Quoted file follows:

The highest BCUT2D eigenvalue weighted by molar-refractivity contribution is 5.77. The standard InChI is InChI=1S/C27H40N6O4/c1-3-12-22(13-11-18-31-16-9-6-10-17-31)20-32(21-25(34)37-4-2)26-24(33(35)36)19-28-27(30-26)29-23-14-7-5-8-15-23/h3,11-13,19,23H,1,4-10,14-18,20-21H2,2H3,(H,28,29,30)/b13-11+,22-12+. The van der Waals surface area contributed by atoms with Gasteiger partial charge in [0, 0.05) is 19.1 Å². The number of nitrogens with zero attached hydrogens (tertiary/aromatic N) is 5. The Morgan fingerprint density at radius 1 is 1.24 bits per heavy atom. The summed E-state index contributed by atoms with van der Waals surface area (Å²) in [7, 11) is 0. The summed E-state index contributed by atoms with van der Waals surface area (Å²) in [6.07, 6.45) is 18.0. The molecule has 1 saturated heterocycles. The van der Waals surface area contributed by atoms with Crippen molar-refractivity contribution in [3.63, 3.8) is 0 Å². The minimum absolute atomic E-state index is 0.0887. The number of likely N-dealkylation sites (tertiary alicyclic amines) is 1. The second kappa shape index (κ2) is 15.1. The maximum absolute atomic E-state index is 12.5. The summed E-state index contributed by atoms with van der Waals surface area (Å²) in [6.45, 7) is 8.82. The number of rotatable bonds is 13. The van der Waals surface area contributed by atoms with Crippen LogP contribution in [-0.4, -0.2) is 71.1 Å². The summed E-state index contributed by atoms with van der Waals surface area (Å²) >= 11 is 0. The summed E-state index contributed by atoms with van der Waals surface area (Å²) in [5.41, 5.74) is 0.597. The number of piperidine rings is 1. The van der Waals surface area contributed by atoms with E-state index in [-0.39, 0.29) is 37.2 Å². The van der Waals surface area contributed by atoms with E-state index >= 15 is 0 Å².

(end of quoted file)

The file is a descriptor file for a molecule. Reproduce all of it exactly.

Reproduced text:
The highest BCUT2D eigenvalue weighted by molar-refractivity contribution is 5.77. The standard InChI is InChI=1S/C27H40N6O4/c1-3-12-22(13-11-18-31-16-9-6-10-17-31)20-32(21-25(34)37-4-2)26-24(33(35)36)19-28-27(30-26)29-23-14-7-5-8-15-23/h3,11-13,19,23H,1,4-10,14-18,20-21H2,2H3,(H,28,29,30)/b13-11+,22-12+. The van der Waals surface area contributed by atoms with Gasteiger partial charge in [0, 0.05) is 19.1 Å². The number of nitrogens with zero attached hydrogens (tertiary/aromatic N) is 5. The Morgan fingerprint density at radius 1 is 1.24 bits per heavy atom. The summed E-state index contributed by atoms with van der Waals surface area (Å²) in [7, 11) is 0. The summed E-state index contributed by atoms with van der Waals surface area (Å²) in [6.07, 6.45) is 18.0. The molecule has 1 saturated heterocycles. The van der Waals surface area contributed by atoms with Crippen molar-refractivity contribution in [3.63, 3.8) is 0 Å². The minimum absolute atomic E-state index is 0.0887. The number of likely N-dealkylation sites (tertiary alicyclic amines) is 1. The second kappa shape index (κ2) is 15.1. The maximum absolute atomic E-state index is 12.5. The summed E-state index contributed by atoms with van der Waals surface area (Å²) in [6.45, 7) is 8.82. The number of rotatable bonds is 13. The van der Waals surface area contributed by atoms with Crippen LogP contribution in [-0.4, -0.2) is 71.1 Å². The summed E-state index contributed by atoms with van der Waals surface area (Å²) >= 11 is 0. The summed E-state index contributed by atoms with van der Waals surface area (Å²) in [5.41, 5.74) is 0.597. The number of piperidine rings is 1. The van der Waals surface area contributed by atoms with E-state index in [-0.39, 0.29) is 37.2 Å². The van der Waals surface area contributed by atoms with E-state index >= 15 is 0 Å².